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A 70s story: Post Office Tower upgrade, part one of two

If private security people think of security management in the past at all, it may be of nightwatchmen around braziers – of security, if it was done at all in the old days, done in a primitive and even barbaric way – such as a guard dog left at a warehouse or other site to be guarded without a handler or even without food, to make it angrier against any intruders. While night guards did warm their hands around a fire, some people in what was a fast-growing and developing industry were articulate and intelligent, and doing exciting and important work – as they had to be, against the threats of the day. Three examples of security management from 50 years ago follow. First, a physical security upgrade of one of London’s newest and most fashionable landmarks.

In June 1970, the London Telecommunications Region of the GPO – for in those days, the Post Office was also in charge of the country’s telephones – raised the question of security at the Post Office Tower: “Recent events and realisation that the Tower is a possible target for demonstrations etc have understandably revived LTR fears. Mr Heath has had considerable experience of this sort of work abroad and expressed himself as willing to undertake a review of security arrangements and to make recommendations for consideration by LTR.” Mr Heath was not the incoming Conservative Prime Minister, by DH Heath, the Post Office’s senior architect.

As DM McIntyre of LTR put it in a letter to another architect, later in June 1970, ‘the value of the Tower and its equipment to the country’s communications cannot be over-emphasised and we must take reasonable action to improve the security of the entrance’ – short of providing armed guards – ‘and we would be glad to have your outline proposals’. Likely cost was £5000; in 21st century money, a six-figure sum.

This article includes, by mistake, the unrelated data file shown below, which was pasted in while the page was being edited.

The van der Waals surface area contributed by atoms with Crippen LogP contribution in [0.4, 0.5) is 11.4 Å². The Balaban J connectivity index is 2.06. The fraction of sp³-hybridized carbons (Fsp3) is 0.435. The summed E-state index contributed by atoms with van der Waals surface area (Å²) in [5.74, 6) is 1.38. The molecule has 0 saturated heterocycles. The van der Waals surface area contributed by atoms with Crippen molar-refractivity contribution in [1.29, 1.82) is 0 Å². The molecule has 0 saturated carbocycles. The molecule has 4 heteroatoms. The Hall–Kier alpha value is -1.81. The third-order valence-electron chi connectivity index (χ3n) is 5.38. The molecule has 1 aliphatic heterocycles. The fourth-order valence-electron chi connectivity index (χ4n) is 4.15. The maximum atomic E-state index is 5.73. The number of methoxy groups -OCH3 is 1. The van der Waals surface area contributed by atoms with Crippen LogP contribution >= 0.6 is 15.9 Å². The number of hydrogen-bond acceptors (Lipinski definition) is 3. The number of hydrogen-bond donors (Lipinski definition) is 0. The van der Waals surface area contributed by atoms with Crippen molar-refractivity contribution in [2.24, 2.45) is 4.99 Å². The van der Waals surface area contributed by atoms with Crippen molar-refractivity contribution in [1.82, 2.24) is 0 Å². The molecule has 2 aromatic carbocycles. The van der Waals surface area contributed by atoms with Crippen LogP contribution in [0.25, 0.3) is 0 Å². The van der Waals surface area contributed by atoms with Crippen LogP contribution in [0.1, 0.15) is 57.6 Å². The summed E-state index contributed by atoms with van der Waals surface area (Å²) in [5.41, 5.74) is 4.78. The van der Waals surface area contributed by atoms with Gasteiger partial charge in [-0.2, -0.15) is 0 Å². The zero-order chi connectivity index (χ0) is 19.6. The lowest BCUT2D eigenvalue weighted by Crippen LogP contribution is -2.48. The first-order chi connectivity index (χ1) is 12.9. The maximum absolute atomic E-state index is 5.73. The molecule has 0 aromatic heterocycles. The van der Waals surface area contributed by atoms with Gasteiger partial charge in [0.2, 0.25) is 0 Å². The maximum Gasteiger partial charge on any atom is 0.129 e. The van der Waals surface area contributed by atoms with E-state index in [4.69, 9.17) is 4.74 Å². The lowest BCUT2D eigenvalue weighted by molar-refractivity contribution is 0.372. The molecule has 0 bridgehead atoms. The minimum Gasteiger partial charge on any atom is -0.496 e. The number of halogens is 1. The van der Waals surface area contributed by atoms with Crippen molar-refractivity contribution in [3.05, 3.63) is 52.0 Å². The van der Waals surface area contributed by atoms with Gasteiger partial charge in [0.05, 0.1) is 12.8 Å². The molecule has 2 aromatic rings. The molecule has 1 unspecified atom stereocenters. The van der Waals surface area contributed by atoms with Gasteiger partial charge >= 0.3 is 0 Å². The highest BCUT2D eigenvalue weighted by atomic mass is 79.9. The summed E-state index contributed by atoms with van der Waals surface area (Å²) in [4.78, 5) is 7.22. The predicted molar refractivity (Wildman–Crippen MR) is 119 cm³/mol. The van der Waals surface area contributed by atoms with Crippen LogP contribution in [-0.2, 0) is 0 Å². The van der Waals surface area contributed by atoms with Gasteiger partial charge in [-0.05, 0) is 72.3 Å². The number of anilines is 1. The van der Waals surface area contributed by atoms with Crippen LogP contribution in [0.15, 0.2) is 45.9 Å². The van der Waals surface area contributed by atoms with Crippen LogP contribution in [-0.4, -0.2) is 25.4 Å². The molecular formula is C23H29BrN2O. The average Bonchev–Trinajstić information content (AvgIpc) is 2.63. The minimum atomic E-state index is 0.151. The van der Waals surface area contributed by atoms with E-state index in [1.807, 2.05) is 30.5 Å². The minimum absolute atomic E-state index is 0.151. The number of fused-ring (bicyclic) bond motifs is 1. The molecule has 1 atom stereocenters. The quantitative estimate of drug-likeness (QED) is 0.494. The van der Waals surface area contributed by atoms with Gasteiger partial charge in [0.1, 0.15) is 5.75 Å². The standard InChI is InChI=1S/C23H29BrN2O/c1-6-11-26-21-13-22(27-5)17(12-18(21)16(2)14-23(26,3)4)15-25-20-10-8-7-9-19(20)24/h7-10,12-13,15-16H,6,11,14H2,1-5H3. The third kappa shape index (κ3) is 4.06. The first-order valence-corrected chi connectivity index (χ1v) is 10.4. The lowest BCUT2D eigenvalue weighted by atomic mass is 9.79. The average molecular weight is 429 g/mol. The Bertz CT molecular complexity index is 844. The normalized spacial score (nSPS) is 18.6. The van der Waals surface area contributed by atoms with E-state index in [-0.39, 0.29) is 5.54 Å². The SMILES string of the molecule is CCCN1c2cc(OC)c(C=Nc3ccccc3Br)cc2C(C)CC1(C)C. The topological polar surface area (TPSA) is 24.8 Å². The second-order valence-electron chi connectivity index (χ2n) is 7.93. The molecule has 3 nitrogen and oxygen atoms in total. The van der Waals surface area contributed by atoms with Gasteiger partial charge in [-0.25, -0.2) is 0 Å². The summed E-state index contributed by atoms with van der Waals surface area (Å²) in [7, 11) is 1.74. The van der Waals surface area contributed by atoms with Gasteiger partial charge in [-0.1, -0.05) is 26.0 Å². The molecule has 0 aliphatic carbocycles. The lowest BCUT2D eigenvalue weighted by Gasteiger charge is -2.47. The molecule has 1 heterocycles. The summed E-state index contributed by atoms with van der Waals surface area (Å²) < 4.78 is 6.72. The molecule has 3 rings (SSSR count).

Mr Heath first enters the file – CM 22/88 at the National Archives at Kew – on July 1, 1970 with the point that you could not have ‘total security’, owing to public access to viewing galleries and the (famous) restaurant. He listed points to strengthen. The rear entrance, at Cleveland Mews, was the goods entrance and the way in to garages below ground. That was guarded by a drop bar, operated by a watchman, in a small office. Separately, an office manager was getting a larger office. If so, they could fit roller shutters to the building extension; and the file actually opens with a brochure for Haskins shutters, as installed at Gatwick airport. Also proposed for adding was steel mesh, over the voids to the basement, that ‘would seal off this entrance from intruders’.

Cleveland Street was the staff entrance. If, Mr Heath imagined, ‘overrun by rioters, this would provide easy access to both sections and particularly to the vital section of generating equipment below the Tower’. That is an interesting sign of what threats the Post Office imagined its flagship building was facing.

Heath recommended two steel doors, ‘with simple shoot bolts’. These would seal off both sides of the entrance in time of ‘civil strife’. Heath admitted that the entrance foyer and rooms off the foyer were vulnerable, but it was impossible to secure the actual entrance ‘without very heavy and unsightly precautions’. Mr Heath was indeed experienced, insightful and nuanced in his security surveying. He proposed replacing plate glass of ground floor windows with wired, polished plate glass; ‘this is an improvement, but is not fully secure as this glass can be smashed out to gain entrance to the building’. Heath recommended adding bars, inside the windows.

Next: how the plans fared with the GLC: click here.

Picture by Mark Rowe; view from BT Tower, summer evening, looking east.


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